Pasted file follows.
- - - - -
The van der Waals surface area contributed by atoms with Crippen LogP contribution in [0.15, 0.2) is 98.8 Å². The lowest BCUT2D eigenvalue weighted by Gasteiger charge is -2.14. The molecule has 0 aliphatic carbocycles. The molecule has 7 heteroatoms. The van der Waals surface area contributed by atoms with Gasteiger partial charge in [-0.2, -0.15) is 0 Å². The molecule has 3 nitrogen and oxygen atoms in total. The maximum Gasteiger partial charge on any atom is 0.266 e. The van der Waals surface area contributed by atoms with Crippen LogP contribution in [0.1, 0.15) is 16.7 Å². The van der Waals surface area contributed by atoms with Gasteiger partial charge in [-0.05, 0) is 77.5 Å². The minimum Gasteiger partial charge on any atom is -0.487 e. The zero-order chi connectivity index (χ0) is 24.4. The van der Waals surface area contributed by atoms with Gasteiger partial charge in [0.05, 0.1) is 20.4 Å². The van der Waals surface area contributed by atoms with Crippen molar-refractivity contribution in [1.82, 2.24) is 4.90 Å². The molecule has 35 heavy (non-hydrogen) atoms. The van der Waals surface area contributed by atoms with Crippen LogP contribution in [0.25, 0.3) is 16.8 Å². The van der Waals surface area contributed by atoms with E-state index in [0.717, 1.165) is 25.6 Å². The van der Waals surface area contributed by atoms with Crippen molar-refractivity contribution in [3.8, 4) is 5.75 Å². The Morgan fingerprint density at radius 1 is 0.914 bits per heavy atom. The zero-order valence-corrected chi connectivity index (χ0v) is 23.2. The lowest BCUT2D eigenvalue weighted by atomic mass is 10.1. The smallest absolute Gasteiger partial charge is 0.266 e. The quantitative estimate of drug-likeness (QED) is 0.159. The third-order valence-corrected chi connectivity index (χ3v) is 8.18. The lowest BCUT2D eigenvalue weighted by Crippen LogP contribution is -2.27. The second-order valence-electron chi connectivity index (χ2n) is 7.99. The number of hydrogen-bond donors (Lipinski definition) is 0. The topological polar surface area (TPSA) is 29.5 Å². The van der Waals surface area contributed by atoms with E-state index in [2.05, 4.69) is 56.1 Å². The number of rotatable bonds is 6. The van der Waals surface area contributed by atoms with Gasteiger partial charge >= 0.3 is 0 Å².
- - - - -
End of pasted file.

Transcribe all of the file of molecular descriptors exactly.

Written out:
The van der Waals surface area contributed by atoms with Crippen LogP contribution in [0.15, 0.2) is 98.8 Å². The lowest BCUT2D eigenvalue weighted by Gasteiger charge is -2.14. The molecule has 0 aliphatic carbocycles. The molecule has 7 heteroatoms. The van der Waals surface area contributed by atoms with Gasteiger partial charge in [-0.2, -0.15) is 0 Å². The molecule has 3 nitrogen and oxygen atoms in total. The maximum Gasteiger partial charge on any atom is 0.266 e. The van der Waals surface area contributed by atoms with Crippen LogP contribution in [0.1, 0.15) is 16.7 Å². The van der Waals surface area contributed by atoms with Gasteiger partial charge in [-0.05, 0) is 77.5 Å². The minimum Gasteiger partial charge on any atom is -0.487 e. The zero-order chi connectivity index (χ0) is 24.4. The van der Waals surface area contributed by atoms with Gasteiger partial charge in [0.05, 0.1) is 20.4 Å². The van der Waals surface area contributed by atoms with Crippen molar-refractivity contribution in [1.82, 2.24) is 4.90 Å². The molecule has 35 heavy (non-hydrogen) atoms. The van der Waals surface area contributed by atoms with Crippen LogP contribution in [0.25, 0.3) is 16.8 Å². The van der Waals surface area contributed by atoms with E-state index in [0.717, 1.165) is 25.6 Å². The van der Waals surface area contributed by atoms with Crippen molar-refractivity contribution in [3.8, 4) is 5.75 Å². The Morgan fingerprint density at radius 1 is 0.914 bits per heavy atom. The zero-order valence-corrected chi connectivity index (χ0v) is 23.2. The lowest BCUT2D eigenvalue weighted by atomic mass is 10.1. The smallest absolute Gasteiger partial charge is 0.266 e. The quantitative estimate of drug-likeness (QED) is 0.159. The third-order valence-corrected chi connectivity index (χ3v) is 8.18. The lowest BCUT2D eigenvalue weighted by Crippen LogP contribution is -2.27. The second-order valence-electron chi connectivity index (χ2n) is 7.99. The number of hydrogen-bond donors (Lipinski definition) is 0. The topological polar surface area (TPSA) is 29.5 Å². The van der Waals surface area contributed by atoms with E-state index in [2.05, 4.69) is 56.1 Å². The number of rotatable bonds is 6. The van der Waals surface area contributed by atoms with Gasteiger partial charge >= 0.3 is 0 Å².